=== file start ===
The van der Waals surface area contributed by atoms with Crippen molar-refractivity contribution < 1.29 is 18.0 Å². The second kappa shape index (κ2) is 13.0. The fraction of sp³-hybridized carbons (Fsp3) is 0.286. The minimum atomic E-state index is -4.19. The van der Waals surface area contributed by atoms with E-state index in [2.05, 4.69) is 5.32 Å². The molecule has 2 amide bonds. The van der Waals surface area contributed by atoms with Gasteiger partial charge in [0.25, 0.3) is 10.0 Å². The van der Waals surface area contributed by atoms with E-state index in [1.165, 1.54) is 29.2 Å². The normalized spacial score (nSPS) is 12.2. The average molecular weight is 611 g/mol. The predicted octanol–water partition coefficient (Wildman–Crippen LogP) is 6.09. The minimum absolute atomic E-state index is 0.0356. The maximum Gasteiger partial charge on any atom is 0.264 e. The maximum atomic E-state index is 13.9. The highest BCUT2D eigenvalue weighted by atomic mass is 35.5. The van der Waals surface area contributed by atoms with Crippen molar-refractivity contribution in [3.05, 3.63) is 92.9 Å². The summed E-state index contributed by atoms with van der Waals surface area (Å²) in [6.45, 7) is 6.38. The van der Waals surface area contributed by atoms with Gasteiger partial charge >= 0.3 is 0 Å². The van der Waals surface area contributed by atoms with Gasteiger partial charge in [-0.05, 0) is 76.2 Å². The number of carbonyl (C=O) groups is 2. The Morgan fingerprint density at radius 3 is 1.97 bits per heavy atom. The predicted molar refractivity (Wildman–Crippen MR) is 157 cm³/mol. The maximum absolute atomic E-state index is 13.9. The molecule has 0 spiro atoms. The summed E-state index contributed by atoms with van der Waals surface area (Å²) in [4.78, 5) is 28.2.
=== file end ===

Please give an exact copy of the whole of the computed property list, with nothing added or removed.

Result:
The van der Waals surface area contributed by atoms with Crippen molar-refractivity contribution < 1.29 is 18.0 Å². The second kappa shape index (κ2) is 13.0. The fraction of sp³-hybridized carbons (Fsp3) is 0.286. The minimum atomic E-state index is -4.19. The van der Waals surface area contributed by atoms with E-state index in [2.05, 4.69) is 5.32 Å². The molecule has 2 amide bonds. The van der Waals surface area contributed by atoms with Gasteiger partial charge in [0.25, 0.3) is 10.0 Å². The van der Waals surface area contributed by atoms with E-state index in [1.165, 1.54) is 29.2 Å². The normalized spacial score (nSPS) is 12.2. The average molecular weight is 611 g/mol. The predicted octanol–water partition coefficient (Wildman–Crippen LogP) is 6.09. The minimum absolute atomic E-state index is 0.0356. The maximum Gasteiger partial charge on any atom is 0.264 e. The maximum atomic E-state index is 13.9. The highest BCUT2D eigenvalue weighted by atomic mass is 35.5. The van der Waals surface area contributed by atoms with Crippen molar-refractivity contribution in [3.05, 3.63) is 92.9 Å². The summed E-state index contributed by atoms with van der Waals surface area (Å²) in [6.45, 7) is 6.38. The van der Waals surface area contributed by atoms with Gasteiger partial charge >= 0.3 is 0 Å². The van der Waals surface area contributed by atoms with Gasteiger partial charge in [-0.05, 0) is 76.2 Å². The number of carbonyl (C=O) groups is 2. The Morgan fingerprint density at radius 3 is 1.97 bits per heavy atom. The predicted molar refractivity (Wildman–Crippen MR) is 157 cm³/mol. The maximum absolute atomic E-state index is 13.9. The molecule has 0 spiro atoms. The summed E-state index contributed by atoms with van der Waals surface area (Å²) in [4.78, 5) is 28.2.